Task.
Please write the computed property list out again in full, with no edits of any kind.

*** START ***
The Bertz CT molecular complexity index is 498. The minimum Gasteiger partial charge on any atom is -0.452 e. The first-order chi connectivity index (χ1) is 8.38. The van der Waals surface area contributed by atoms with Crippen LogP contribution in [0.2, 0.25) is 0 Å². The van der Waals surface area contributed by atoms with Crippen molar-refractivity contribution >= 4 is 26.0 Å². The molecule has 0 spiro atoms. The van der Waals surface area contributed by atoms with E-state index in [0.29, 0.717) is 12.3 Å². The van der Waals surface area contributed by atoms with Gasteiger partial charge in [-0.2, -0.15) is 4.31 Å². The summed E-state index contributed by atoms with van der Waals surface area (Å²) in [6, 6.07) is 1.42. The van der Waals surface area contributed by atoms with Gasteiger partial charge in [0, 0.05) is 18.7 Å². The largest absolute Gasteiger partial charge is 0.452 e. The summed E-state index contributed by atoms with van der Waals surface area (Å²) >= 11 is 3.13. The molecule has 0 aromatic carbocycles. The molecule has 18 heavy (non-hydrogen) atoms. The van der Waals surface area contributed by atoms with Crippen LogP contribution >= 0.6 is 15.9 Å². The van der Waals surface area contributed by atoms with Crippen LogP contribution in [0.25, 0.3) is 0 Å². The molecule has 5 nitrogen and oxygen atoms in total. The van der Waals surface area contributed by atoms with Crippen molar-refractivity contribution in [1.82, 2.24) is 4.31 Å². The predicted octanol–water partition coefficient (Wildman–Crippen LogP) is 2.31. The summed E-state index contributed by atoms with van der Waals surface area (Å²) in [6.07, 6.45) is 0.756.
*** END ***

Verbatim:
The Bertz CT molecular complexity index is 498. The minimum Gasteiger partial charge on any atom is -0.452 e. The first-order chi connectivity index (χ1) is 8.38. The van der Waals surface area contributed by atoms with Crippen LogP contribution in [0.2, 0.25) is 0 Å². The van der Waals surface area contributed by atoms with Crippen molar-refractivity contribution >= 4 is 26.0 Å². The molecule has 0 spiro atoms. The van der Waals surface area contributed by atoms with E-state index in [0.29, 0.717) is 12.3 Å². The van der Waals surface area contributed by atoms with Gasteiger partial charge in [-0.2, -0.15) is 4.31 Å². The summed E-state index contributed by atoms with van der Waals surface area (Å²) in [6, 6.07) is 1.42. The van der Waals surface area contributed by atoms with Gasteiger partial charge in [0, 0.05) is 18.7 Å². The largest absolute Gasteiger partial charge is 0.452 e. The summed E-state index contributed by atoms with van der Waals surface area (Å²) >= 11 is 3.13. The molecule has 0 aromatic carbocycles. The molecule has 18 heavy (non-hydrogen) atoms. The van der Waals surface area contributed by atoms with Crippen LogP contribution >= 0.6 is 15.9 Å². The van der Waals surface area contributed by atoms with Crippen LogP contribution in [0.25, 0.3) is 0 Å². The molecule has 5 nitrogen and oxygen atoms in total. The van der Waals surface area contributed by atoms with Crippen molar-refractivity contribution in [1.82, 2.24) is 4.31 Å². The predicted octanol–water partition coefficient (Wildman–Crippen LogP) is 2.31. The summed E-state index contributed by atoms with van der Waals surface area (Å²) in [6.07, 6.45) is 0.756.